Against us, it’s in the sense that you have to grapple for attention with all the different forms and flavors of content out there, and the learning curve is steep. It’s a dilemma—you can’t possibly become an expert at every single medium so you have to choose one or a few to focus on, but then you lose out on a lot of other forms that many audiences might prefer.
Walk us through your process of signing artists. What are the main things you consider and how would you describe your role as a label in their creative process, if that applies?
Micmic Pacalioga: Some of our artists were referred to us by fellow bands who are already with the label. Others are actual friends who we sign because the music’s good. The main thing is that the music is good for us and that we genuinely like the music they put out. Also, we like bands who are easy to work with.
Dexter: For the creative process, we generally have a “hands off, unless asked” policy. We used to offer recording in my home studio and we still do offer mixing and mastering by Micmic, if they need it. Other than that, all songwriting, arrangements, and production are up to the bands. The way I see it, if we liked their demos or live performances, we trust them to come up with a great recording as well.
On the visual side of things, PJ has worked closely with a few of the bands (Honeydrop, KRNA) on their visual identity (logos, imagery, etc.) on top of designing their album art and packaging. Overall, we give bands full creative freedom with their own sound and visual branding if they already have one established. Otherwise, or if they want to reinvent themselves in either aspect, we offer them advice and work with them to establish it.
Our three-fold mission came to be: to elevate music experience, to create opportunities for musicians and artists, and to create a sense of community around both our fans and our collaborators.
PJ: We offer a very active approach to creative consultation when the opportunity calls for it. We also want Melt to be known for and associated with strong visuals. By doing this, we are not only uplifting the musicians, but the visual artists behind every album design as well.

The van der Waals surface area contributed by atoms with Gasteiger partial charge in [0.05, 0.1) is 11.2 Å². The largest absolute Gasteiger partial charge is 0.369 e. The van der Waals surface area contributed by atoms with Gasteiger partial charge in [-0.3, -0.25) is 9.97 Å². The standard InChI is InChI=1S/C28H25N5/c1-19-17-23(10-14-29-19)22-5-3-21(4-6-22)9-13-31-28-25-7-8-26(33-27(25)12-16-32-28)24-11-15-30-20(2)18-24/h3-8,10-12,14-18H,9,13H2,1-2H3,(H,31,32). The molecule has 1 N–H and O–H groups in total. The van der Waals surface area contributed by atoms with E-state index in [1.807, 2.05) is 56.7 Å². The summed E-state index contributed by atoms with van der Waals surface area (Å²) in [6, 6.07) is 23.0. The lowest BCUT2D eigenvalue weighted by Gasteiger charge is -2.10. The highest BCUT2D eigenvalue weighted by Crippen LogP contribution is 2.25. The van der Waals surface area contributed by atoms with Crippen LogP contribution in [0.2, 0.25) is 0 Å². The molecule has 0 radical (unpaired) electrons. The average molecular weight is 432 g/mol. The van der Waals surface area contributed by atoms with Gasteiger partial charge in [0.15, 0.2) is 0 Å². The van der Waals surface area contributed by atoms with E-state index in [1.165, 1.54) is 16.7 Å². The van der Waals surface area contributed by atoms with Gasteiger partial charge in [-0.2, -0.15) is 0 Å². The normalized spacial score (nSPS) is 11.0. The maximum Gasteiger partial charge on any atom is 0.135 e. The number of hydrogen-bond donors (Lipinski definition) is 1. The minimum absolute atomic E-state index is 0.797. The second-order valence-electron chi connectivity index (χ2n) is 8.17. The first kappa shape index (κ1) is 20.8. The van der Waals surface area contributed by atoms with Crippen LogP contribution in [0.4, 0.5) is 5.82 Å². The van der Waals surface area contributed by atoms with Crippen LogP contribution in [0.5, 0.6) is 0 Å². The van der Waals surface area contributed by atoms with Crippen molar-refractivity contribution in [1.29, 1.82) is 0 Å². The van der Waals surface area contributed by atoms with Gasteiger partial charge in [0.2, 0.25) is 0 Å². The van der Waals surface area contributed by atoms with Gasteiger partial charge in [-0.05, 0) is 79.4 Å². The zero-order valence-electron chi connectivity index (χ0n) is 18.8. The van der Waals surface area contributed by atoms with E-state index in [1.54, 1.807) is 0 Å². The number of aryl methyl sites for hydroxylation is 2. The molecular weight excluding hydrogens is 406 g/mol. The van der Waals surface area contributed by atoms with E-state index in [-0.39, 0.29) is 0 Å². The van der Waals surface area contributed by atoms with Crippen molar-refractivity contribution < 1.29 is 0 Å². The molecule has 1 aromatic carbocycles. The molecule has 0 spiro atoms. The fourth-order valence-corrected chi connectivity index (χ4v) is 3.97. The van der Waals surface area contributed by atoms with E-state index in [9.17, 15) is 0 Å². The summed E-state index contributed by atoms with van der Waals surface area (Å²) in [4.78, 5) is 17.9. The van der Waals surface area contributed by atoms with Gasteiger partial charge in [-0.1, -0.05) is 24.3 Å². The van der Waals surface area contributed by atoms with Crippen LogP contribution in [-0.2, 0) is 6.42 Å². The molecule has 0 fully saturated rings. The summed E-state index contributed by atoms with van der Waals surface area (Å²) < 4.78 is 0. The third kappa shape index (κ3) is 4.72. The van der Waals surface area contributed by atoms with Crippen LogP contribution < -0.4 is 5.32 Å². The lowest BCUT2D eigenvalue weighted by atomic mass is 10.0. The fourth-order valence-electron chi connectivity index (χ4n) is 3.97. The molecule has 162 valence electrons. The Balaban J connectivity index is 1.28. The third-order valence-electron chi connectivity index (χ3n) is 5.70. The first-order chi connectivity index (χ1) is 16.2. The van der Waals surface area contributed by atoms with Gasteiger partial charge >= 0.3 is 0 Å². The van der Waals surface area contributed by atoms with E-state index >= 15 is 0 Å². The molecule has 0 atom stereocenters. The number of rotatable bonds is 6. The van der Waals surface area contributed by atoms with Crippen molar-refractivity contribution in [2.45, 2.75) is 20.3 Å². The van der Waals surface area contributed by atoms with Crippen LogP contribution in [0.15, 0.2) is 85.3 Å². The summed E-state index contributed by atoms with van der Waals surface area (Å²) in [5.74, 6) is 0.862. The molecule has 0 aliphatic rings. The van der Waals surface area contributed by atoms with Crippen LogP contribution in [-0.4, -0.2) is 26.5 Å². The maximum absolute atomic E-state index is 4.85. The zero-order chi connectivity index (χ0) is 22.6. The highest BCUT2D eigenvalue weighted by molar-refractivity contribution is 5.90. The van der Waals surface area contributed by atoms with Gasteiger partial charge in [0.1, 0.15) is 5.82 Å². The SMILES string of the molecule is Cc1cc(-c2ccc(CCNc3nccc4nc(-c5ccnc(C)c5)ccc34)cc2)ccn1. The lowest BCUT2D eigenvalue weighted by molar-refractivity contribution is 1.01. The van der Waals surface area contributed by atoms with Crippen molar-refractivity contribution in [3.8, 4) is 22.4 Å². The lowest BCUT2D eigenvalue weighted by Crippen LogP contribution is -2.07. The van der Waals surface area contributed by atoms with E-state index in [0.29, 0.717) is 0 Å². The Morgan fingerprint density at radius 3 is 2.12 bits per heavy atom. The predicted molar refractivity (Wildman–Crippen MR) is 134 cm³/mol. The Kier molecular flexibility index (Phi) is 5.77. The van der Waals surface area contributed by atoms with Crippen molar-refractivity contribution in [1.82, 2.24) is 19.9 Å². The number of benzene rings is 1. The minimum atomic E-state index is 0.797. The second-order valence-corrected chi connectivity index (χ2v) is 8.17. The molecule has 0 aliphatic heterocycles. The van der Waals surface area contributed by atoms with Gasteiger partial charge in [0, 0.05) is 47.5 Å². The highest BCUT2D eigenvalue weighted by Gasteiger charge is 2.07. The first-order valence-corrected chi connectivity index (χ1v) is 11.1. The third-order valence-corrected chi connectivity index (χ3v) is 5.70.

How did the health crisis affect Melt Records’ operations and your artists? What are the measures you’ve implemented to adapt to the situation and would you consider these steps short-term or long-term? What are your long-term solutions, if you could share with us?
Dexter: For a couple of reasons, we haven’t been as affected as a label and as musicians by the health crisis. We’ve been operating mainly on a part-time and pro bono basis as a label and we’ve been working with each other exclusively in the virtual space and at the moment, none of our artists are reliant on their music income as a living. On the contrary, a positive effect that’s been happening is we’re seeing a higher engagement with our online content with fans and we’re compelled to learn new ways to do more online.
One of the most positive things to come out of the situation is that it gave us the push to finally launch our website, which allowed us to centralize as well as enhance our audience’s online experience. It’s personally been a good starting point for me to start merging my passion for music and for software.
Of course, there are negative effects as well. Our artists really do miss playing live and we don’t have that venue to connect in the physical world, which I believe is still important to build good relationships with and between artists as well as with fans. Our short-term solution has been to encourage and help our artists with developing “live at home” content, which we think is a great way to connect with fans. Debb also had this great idea to host an online get-together for our recent signees and our active roster so they get to know each other better, even within the limitations of the online world. Both of these efforts have turned out very well so far. We’ve put out more video content in the last month through our #StayHome live video series than we ever have in the same amount of time, and I can see our roster artists interacting with each other more frequently online. I’m hoping it eventually leads to incredible collaborations between them.
Long-term, we’ll need to work on finding new ways to produce and promote music in digital formats and through online channels. We definitely don’t want to permanently give up the physical aspects of the label—the CDs, merch, and live gigs—but at this time when we have no choice, it’s been a productive opportunity to explore other means to create and share music and foster new experiences online.